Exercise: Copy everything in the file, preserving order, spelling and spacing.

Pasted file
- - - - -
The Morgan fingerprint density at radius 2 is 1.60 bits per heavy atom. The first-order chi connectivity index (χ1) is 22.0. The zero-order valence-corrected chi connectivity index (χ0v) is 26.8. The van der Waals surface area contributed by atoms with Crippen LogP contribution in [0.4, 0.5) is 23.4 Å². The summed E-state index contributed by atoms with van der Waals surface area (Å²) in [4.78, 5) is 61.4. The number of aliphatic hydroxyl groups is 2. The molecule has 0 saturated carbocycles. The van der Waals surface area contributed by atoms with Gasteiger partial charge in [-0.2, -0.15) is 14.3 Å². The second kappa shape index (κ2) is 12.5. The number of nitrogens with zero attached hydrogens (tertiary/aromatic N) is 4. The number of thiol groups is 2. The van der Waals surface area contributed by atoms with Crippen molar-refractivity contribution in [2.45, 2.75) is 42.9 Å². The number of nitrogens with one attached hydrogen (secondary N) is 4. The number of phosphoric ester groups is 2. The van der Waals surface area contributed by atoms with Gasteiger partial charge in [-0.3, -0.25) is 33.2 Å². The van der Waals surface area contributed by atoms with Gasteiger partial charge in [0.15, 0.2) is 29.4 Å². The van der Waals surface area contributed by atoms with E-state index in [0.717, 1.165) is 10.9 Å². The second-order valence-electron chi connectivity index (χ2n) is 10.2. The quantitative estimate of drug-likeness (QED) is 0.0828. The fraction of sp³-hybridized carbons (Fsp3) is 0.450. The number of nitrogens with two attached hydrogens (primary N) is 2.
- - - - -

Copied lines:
The Morgan fingerprint density at radius 2 is 1.60 bits per heavy atom. The first-order chi connectivity index (χ1) is 22.0. The zero-order valence-corrected chi connectivity index (χ0v) is 26.8. The van der Waals surface area contributed by atoms with Crippen LogP contribution in [0.4, 0.5) is 23.4 Å². The summed E-state index contributed by atoms with van der Waals surface area (Å²) in [4.78, 5) is 61.4. The number of aliphatic hydroxyl groups is 2. The molecule has 0 saturated carbocycles. The van der Waals surface area contributed by atoms with Gasteiger partial charge in [-0.2, -0.15) is 14.3 Å². The second kappa shape index (κ2) is 12.5. The number of nitrogens with zero attached hydrogens (tertiary/aromatic N) is 4. The number of thiol groups is 2. The van der Waals surface area contributed by atoms with Crippen molar-refractivity contribution in [2.45, 2.75) is 42.9 Å². The number of nitrogens with one attached hydrogen (secondary N) is 4. The number of phosphoric ester groups is 2. The van der Waals surface area contributed by atoms with Gasteiger partial charge in [-0.3, -0.25) is 33.2 Å². The van der Waals surface area contributed by atoms with Gasteiger partial charge in [0.15, 0.2) is 29.4 Å². The van der Waals surface area contributed by atoms with E-state index in [0.717, 1.165) is 10.9 Å². The second-order valence-electron chi connectivity index (χ2n) is 10.2. The quantitative estimate of drug-likeness (QED) is 0.0828. The fraction of sp³-hybridized carbons (Fsp3) is 0.450. The number of nitrogens with two attached hydrogens (primary N) is 2.